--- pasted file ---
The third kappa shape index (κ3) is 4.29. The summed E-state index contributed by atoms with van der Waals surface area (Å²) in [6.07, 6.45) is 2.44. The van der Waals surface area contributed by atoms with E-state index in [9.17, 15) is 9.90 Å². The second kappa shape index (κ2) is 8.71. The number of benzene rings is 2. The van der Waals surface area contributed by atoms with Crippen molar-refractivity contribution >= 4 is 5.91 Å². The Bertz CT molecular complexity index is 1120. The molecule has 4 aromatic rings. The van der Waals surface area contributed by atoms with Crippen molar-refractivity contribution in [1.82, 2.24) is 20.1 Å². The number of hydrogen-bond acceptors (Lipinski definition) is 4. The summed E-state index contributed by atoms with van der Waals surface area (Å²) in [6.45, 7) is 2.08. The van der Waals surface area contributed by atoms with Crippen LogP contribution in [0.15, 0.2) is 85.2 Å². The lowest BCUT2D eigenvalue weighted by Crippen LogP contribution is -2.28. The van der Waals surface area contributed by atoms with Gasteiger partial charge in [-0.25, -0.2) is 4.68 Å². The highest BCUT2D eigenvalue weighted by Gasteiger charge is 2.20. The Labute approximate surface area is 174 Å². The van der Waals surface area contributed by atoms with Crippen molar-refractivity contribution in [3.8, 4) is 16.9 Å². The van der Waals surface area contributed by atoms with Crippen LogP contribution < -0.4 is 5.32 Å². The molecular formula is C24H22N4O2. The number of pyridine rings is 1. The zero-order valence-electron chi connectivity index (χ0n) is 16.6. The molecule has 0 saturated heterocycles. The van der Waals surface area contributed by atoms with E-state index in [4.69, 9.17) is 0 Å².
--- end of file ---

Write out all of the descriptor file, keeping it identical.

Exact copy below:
The third kappa shape index (κ3) is 4.29. The summed E-state index contributed by atoms with van der Waals surface area (Å²) in [6.07, 6.45) is 2.44. The van der Waals surface area contributed by atoms with E-state index in [9.17, 15) is 9.90 Å². The second kappa shape index (κ2) is 8.71. The number of benzene rings is 2. The van der Waals surface area contributed by atoms with Crippen molar-refractivity contribution >= 4 is 5.91 Å². The Bertz CT molecular complexity index is 1120. The molecule has 4 aromatic rings. The van der Waals surface area contributed by atoms with Crippen molar-refractivity contribution in [1.82, 2.24) is 20.1 Å². The number of hydrogen-bond acceptors (Lipinski definition) is 4. The summed E-state index contributed by atoms with van der Waals surface area (Å²) in [6.45, 7) is 2.08. The van der Waals surface area contributed by atoms with Crippen LogP contribution in [0.15, 0.2) is 85.2 Å². The lowest BCUT2D eigenvalue weighted by Crippen LogP contribution is -2.28. The van der Waals surface area contributed by atoms with Gasteiger partial charge in [-0.25, -0.2) is 4.68 Å². The highest BCUT2D eigenvalue weighted by Gasteiger charge is 2.20. The Labute approximate surface area is 174 Å². The van der Waals surface area contributed by atoms with Crippen molar-refractivity contribution in [3.8, 4) is 16.9 Å². The van der Waals surface area contributed by atoms with Crippen LogP contribution < -0.4 is 5.32 Å². The molecular formula is C24H22N4O2. The number of pyridine rings is 1. The zero-order valence-electron chi connectivity index (χ0n) is 16.6. The molecule has 0 saturated heterocycles. The van der Waals surface area contributed by atoms with E-state index in [4.69, 9.17) is 0 Å².